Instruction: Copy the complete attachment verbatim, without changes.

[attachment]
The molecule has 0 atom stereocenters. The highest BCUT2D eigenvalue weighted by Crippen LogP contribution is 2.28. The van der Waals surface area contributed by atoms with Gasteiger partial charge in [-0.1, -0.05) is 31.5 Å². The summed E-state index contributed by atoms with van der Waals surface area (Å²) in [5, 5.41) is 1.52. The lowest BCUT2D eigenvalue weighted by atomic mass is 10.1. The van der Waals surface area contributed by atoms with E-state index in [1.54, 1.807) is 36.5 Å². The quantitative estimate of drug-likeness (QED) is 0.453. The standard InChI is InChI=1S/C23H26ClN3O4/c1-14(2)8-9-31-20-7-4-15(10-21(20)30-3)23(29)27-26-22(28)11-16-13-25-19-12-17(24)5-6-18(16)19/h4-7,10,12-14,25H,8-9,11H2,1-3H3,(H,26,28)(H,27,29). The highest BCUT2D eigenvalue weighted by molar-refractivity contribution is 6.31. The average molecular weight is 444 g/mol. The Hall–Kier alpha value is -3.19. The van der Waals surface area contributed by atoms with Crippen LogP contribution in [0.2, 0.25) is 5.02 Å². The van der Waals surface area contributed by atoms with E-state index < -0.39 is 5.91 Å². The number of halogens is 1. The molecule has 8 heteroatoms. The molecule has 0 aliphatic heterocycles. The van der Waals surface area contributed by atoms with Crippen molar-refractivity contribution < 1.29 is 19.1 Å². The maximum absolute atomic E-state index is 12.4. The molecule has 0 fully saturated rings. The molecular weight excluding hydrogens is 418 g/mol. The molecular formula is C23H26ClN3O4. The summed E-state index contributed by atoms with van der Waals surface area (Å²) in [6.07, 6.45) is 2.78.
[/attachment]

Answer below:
The molecule has 0 atom stereocenters. The highest BCUT2D eigenvalue weighted by Crippen LogP contribution is 2.28. The van der Waals surface area contributed by atoms with Gasteiger partial charge in [-0.1, -0.05) is 31.5 Å². The summed E-state index contributed by atoms with van der Waals surface area (Å²) in [5, 5.41) is 1.52. The lowest BCUT2D eigenvalue weighted by atomic mass is 10.1. The van der Waals surface area contributed by atoms with E-state index in [1.54, 1.807) is 36.5 Å². The quantitative estimate of drug-likeness (QED) is 0.453. The standard InChI is InChI=1S/C23H26ClN3O4/c1-14(2)8-9-31-20-7-4-15(10-21(20)30-3)23(29)27-26-22(28)11-16-13-25-19-12-17(24)5-6-18(16)19/h4-7,10,12-14,25H,8-9,11H2,1-3H3,(H,26,28)(H,27,29). The highest BCUT2D eigenvalue weighted by molar-refractivity contribution is 6.31. The average molecular weight is 444 g/mol. The Hall–Kier alpha value is -3.19. The van der Waals surface area contributed by atoms with Crippen LogP contribution in [0.2, 0.25) is 5.02 Å². The van der Waals surface area contributed by atoms with E-state index < -0.39 is 5.91 Å². The number of halogens is 1. The molecule has 8 heteroatoms. The molecule has 0 aliphatic heterocycles. The van der Waals surface area contributed by atoms with Crippen molar-refractivity contribution < 1.29 is 19.1 Å². The maximum absolute atomic E-state index is 12.4. The molecule has 0 fully saturated rings. The molecular weight excluding hydrogens is 418 g/mol. The molecular formula is C23H26ClN3O4. The summed E-state index contributed by atoms with van der Waals surface area (Å²) in [6.07, 6.45) is 2.78.